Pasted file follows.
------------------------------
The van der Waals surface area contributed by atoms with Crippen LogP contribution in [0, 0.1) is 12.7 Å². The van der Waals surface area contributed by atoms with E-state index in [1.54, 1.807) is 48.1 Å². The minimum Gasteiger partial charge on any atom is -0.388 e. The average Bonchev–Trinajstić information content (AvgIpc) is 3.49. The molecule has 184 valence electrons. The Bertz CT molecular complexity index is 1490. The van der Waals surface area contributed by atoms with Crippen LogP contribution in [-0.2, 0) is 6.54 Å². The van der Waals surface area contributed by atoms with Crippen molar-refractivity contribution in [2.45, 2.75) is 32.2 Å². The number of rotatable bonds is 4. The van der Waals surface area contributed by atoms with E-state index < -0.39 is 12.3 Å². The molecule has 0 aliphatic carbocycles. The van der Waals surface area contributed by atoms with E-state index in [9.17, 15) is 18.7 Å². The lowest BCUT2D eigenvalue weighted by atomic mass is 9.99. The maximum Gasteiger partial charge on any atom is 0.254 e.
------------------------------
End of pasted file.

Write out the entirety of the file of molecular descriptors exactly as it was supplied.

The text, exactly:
The van der Waals surface area contributed by atoms with Crippen LogP contribution in [0, 0.1) is 12.7 Å². The van der Waals surface area contributed by atoms with E-state index in [1.54, 1.807) is 48.1 Å². The minimum Gasteiger partial charge on any atom is -0.388 e. The average Bonchev–Trinajstić information content (AvgIpc) is 3.49. The molecule has 184 valence electrons. The Bertz CT molecular complexity index is 1490. The van der Waals surface area contributed by atoms with Crippen LogP contribution in [-0.2, 0) is 6.54 Å². The van der Waals surface area contributed by atoms with Crippen molar-refractivity contribution in [2.45, 2.75) is 32.2 Å². The number of rotatable bonds is 4. The van der Waals surface area contributed by atoms with E-state index < -0.39 is 12.3 Å². The molecule has 0 aliphatic carbocycles. The van der Waals surface area contributed by atoms with E-state index in [9.17, 15) is 18.7 Å². The lowest BCUT2D eigenvalue weighted by atomic mass is 9.99. The maximum Gasteiger partial charge on any atom is 0.254 e.